Push Notification

Wolverhampton Wanderers: Has their back four experiment worked?

Ever since Nuno Espirito Santo’s arrival at Wolves, their subsequent success has been based on a very recognisable style and brand of football. The Portuguese manager has become known for putting together a well-drilled, disciplined unit capable of scoring goals, and he did so on the back of an almost-constant formation. Wolves have played in a 3-4-3 or a 3-5-2, for the entirety of Nuno’s tenure, right from their Championship win to the last couple of seasons in the Premier League. This season, however, has seen a change, with the manager occasionally moving to a back four. Wolves have used a 4-2-3-1, and occasionally a 4-3-3, this season, in a bid to improve their creativity and possession while also being able to retain the solidity that has been a hallmark under Nuno. However, the jury is still out as to whether this shift has been successful, and the team have been changing their shape frequently, playing with a back three in one game, going back to a back four for the next couple, and again reverting to a back three for another match. Thus, this tactical analysis piece will attempt to determine if Nuno’s switch to a back four this season has been successful, or whether they are better served by sticking to what they know so well.

The shape and personnel

Wolves first lined up in a back four for the game against Southampton, where Nuno was without Conor Coady. The former Liverpool player, and Wolves captain, has been a big part of their rise over the last few years, and has been exceptional at the heart of a three-man defence, which has recently elevated him to being capped for England as well. Coady has been ever-present under Nuno, and this game marked the first time in three years that he would miss even a minute of league action. However, nobody was expecting Nuno to send the team out in a 4-3-3 as a result, with Willy Boly and Max Kilman at centre-back, Nelson Semedo and Rayan Aït-Nouri as the full-backs, and Leander Dendoncker, João Moutinho and Rúben Neves in midfield. It was also surprising that Kilman and Boly played on the ‘wrong’ sides i.e. the left-footed Kilman played on the right and the right-footed Boly was on the left. Since then, Wolves have started with a back four in seven of their ten games in all competitions, with Coady also being slotted into the back four, despite not having played in that system for Wolves previously. The likes of Kilman, Boly and Romain Saïss have partnered Coady, as well as forming pairs themselves occasionally.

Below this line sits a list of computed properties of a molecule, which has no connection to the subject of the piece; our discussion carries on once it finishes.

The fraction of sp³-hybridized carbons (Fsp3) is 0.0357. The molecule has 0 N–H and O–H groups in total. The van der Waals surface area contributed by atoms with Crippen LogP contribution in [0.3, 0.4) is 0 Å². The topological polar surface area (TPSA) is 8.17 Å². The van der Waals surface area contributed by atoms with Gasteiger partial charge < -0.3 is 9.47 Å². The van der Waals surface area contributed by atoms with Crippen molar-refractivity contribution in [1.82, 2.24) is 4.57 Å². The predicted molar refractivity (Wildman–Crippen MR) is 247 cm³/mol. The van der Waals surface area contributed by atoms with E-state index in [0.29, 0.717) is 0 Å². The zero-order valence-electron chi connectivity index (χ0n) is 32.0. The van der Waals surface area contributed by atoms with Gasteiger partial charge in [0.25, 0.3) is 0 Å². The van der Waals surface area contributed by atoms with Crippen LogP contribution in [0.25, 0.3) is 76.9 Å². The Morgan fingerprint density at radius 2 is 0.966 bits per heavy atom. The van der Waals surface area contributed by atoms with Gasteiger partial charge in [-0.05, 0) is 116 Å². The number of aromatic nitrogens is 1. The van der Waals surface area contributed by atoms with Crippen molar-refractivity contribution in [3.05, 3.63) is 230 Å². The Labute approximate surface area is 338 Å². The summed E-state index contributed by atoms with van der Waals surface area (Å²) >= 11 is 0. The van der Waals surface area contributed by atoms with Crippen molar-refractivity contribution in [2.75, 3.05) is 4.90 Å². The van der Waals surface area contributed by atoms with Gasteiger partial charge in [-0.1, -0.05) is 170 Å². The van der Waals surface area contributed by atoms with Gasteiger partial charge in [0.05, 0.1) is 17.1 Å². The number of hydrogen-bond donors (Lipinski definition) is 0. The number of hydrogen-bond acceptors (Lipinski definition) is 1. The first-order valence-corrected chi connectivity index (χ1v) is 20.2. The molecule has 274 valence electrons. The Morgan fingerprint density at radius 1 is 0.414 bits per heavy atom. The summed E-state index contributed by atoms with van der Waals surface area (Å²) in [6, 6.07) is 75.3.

It was always thought that Coady would be the man to miss out if Nuno ever switched to a back four, since he was playing in such a specific role as the sweeper in the three, that there were doubts about his ability to play in a different system. Wolves’ system also relied on organization and partnerships, which meant that Coady was rarely exposed in 1v1s and individual duels, but that would be much more difficult to do in a back four. This was also the reason why he was not called up to the England squad for so long, before Gareth Southgate switched back to a three at the start of 2020, and this opened up a spot for him. It is ironic for Coady that he is once again playing in a different system to that which England employ, albeit it is the other way around, with Wolves in a back four and England employing a back three. He has been able to adapt well to this change so far, but like his teammates, there have been some struggles as well.